Last Sunday En and I were out for a quick walk after dinner. We didn’t get more than three houses down the street before we heard a car coming down the street making a great ruckas. Shortly afterward it became apparent what the noise was: the left rear tire had no air at all and was flapping around. Subsequently we smelled it as well — the odor of burnt rubber blanketing the street. It was obvious that either the driver didn’t know or care about the problem.
We looked at each other for a moment then waved our arms furiously to get their attention. It work and the white Acura came to a stop.
Running up we found a young lady that didn’t know she had a problem. I have all the requisite tools in the garage so I offered to show her how to change the tire (ok, for the pedants out there, it’s a wheel with a tire mounted, most people don’t change just a tire) Thankfully she agreed (I hate to watch something get destroyed, and the wheel would certainly be damaged in just a few more minutes).
Pulling up to the garage she was quite nervous – I’m guessing the stranger danger phenomenon was programmed into her as well. We introduced ourselves while I got the tools out. Katelyn was coming home from work and had a year’s worth of locker crap in the trunk. After unloading we found that she in fact did have a spare tire that she didn’t know about. Looking at the tire it was easy to see why it was flat: I could stick my fingers through holes in the sidewall of it! She said there was a bubble in the sidewall in the morning and then it just went flat. I’m guessing the tire got all cozy with a curb the night before and that was the root cause of the problem.
Changing the wheel was easy with the right tools. Having a proper set of tools (not the crap that comes with the car) makes the job a breeze, thought the crap tools are serviceable as well. As an added bonus I inflated the spare to the proper pressure as well since it was only half-way there. (“I knew I should have gotten that spare tire fixed!”)
Hopefully she learned how to do it for next time. In a nutshell, here’s the process:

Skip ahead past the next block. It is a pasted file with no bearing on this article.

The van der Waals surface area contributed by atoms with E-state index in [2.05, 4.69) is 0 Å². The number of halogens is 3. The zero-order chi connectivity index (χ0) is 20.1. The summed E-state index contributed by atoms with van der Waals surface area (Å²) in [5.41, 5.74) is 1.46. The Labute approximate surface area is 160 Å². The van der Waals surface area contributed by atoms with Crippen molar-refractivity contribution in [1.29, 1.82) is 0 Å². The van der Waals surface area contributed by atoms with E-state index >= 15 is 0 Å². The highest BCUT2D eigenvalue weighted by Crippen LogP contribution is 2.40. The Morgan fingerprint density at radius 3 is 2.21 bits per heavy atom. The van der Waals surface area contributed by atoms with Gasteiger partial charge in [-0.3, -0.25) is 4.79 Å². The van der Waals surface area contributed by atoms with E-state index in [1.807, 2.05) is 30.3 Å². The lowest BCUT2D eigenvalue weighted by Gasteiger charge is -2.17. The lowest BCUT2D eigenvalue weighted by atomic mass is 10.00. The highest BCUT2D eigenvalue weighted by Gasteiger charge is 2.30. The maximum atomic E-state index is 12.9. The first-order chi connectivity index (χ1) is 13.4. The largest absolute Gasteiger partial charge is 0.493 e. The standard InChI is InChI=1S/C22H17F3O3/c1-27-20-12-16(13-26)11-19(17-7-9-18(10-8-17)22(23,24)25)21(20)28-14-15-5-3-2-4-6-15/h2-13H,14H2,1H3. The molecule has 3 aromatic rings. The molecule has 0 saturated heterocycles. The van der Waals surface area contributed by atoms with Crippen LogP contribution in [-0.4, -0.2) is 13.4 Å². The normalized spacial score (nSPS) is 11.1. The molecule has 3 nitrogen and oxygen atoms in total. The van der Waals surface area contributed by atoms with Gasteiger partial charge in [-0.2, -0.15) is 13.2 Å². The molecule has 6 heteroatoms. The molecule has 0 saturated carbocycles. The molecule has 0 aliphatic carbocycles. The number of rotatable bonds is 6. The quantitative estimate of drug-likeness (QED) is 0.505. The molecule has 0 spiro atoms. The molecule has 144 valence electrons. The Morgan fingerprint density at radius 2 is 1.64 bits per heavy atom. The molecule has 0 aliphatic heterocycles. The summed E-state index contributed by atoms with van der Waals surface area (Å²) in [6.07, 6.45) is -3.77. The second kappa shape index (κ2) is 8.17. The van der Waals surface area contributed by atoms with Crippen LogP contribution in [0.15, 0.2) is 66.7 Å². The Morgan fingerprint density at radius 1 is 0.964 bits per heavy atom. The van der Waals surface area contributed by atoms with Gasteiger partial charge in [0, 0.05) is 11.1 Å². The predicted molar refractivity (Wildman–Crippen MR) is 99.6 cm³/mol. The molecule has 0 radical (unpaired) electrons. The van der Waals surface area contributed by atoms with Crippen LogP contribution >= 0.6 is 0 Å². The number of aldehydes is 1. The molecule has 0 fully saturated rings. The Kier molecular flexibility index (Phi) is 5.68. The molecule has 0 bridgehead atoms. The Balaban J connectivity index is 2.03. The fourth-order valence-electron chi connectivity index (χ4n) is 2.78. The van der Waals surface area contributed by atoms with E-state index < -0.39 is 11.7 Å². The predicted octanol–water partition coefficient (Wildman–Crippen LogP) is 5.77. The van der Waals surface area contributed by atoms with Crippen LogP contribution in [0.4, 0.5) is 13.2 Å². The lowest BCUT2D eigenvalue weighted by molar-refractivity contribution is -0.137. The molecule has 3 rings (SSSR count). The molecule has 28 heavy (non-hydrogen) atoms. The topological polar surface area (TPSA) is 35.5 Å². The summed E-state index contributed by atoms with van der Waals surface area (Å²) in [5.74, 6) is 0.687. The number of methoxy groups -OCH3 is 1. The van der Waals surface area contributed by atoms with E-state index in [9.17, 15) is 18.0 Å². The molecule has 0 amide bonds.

- Car in park and hand brake applied
- Get out the tools and spare tire
- They might be in the trunk, under the back of the car/truck, under a rear seat. The manufacturers can get tricky with where they put it!
- Jack up the corner of the car a bit
- Make sure you jack the car up at the right spot! Look under the car for some odd protrusions near each corner; those are likely the jack points that are connected to the frame. If you have any doubt, check the owner’s manual (i.e. don’t sue me!)
- Break the lug nuts/bolts free. If they are stuck it helps to put the wrench on so you are pulling up rather than pushing down; you can lift with your legs a lot better!
- Jack up the rest of the way
- Remove bolts/nuts
- Take off old wheel and put on the other one
- Replace the bolts/nuts
- Torque them as best as you can
- Lower the car most of the way
- Tighten them again (the added friction between the tire and ground helps to prevent the wheel from spinning). Put a little of your weight into it, but don’t jump and up down on the wrench.
- Lower all the way
- Check the pressure in the tire and adjust as necessary if you have a way to do that
- Stash the flat tire in the spot the spare was and put away the tools
Upshot: I’ve had people help me when I needed a hand. The biggest thing is the time I was stranded in Red Bay, Labrador and the Earle’s helped me out with a room after the “incident” last year. Ya got to pay it forward. It makes you feel good if nothing else.